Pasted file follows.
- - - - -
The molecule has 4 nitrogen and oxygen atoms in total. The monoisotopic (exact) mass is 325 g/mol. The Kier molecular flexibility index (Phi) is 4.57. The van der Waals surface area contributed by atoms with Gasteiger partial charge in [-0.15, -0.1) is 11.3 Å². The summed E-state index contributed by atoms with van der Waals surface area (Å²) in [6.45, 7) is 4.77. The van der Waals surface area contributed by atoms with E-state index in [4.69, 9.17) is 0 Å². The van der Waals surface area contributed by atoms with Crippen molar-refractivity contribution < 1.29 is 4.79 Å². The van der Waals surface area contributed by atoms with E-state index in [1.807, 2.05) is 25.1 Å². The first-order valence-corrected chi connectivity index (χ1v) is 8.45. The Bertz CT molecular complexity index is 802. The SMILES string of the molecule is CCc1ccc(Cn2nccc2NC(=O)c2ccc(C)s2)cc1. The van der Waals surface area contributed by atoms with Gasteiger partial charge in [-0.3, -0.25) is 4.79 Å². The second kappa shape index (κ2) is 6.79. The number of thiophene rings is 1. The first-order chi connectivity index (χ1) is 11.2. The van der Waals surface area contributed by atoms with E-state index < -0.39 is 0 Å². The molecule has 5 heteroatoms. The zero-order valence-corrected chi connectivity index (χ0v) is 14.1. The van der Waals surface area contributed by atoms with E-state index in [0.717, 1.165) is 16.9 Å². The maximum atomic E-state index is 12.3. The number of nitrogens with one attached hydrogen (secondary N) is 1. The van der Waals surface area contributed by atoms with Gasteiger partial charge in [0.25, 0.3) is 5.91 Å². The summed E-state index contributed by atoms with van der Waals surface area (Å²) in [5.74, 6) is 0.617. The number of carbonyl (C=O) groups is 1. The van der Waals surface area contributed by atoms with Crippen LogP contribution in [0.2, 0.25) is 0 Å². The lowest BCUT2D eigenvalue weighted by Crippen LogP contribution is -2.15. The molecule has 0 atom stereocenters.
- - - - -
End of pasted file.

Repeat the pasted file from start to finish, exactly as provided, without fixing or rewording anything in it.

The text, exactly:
The molecule has 4 nitrogen and oxygen atoms in total. The monoisotopic (exact) mass is 325 g/mol. The Kier molecular flexibility index (Phi) is 4.57. The van der Waals surface area contributed by atoms with Gasteiger partial charge in [-0.15, -0.1) is 11.3 Å². The summed E-state index contributed by atoms with van der Waals surface area (Å²) in [6.45, 7) is 4.77. The van der Waals surface area contributed by atoms with E-state index in [4.69, 9.17) is 0 Å². The van der Waals surface area contributed by atoms with Crippen molar-refractivity contribution < 1.29 is 4.79 Å². The van der Waals surface area contributed by atoms with E-state index in [1.807, 2.05) is 25.1 Å². The first-order valence-corrected chi connectivity index (χ1v) is 8.45. The Bertz CT molecular complexity index is 802. The SMILES string of the molecule is CCc1ccc(Cn2nccc2NC(=O)c2ccc(C)s2)cc1. The van der Waals surface area contributed by atoms with Gasteiger partial charge in [-0.3, -0.25) is 4.79 Å². The second kappa shape index (κ2) is 6.79. The number of thiophene rings is 1. The first-order chi connectivity index (χ1) is 11.2. The van der Waals surface area contributed by atoms with E-state index < -0.39 is 0 Å². The molecule has 5 heteroatoms. The zero-order valence-corrected chi connectivity index (χ0v) is 14.1. The van der Waals surface area contributed by atoms with E-state index in [0.717, 1.165) is 16.9 Å². The maximum atomic E-state index is 12.3. The number of nitrogens with one attached hydrogen (secondary N) is 1. The van der Waals surface area contributed by atoms with Gasteiger partial charge in [0.25, 0.3) is 5.91 Å². The summed E-state index contributed by atoms with van der Waals surface area (Å²) in [5.74, 6) is 0.617. The number of carbonyl (C=O) groups is 1. The van der Waals surface area contributed by atoms with Crippen LogP contribution in [0.2, 0.25) is 0 Å². The lowest BCUT2D eigenvalue weighted by Crippen LogP contribution is -2.15. The molecule has 0 atom stereocenters.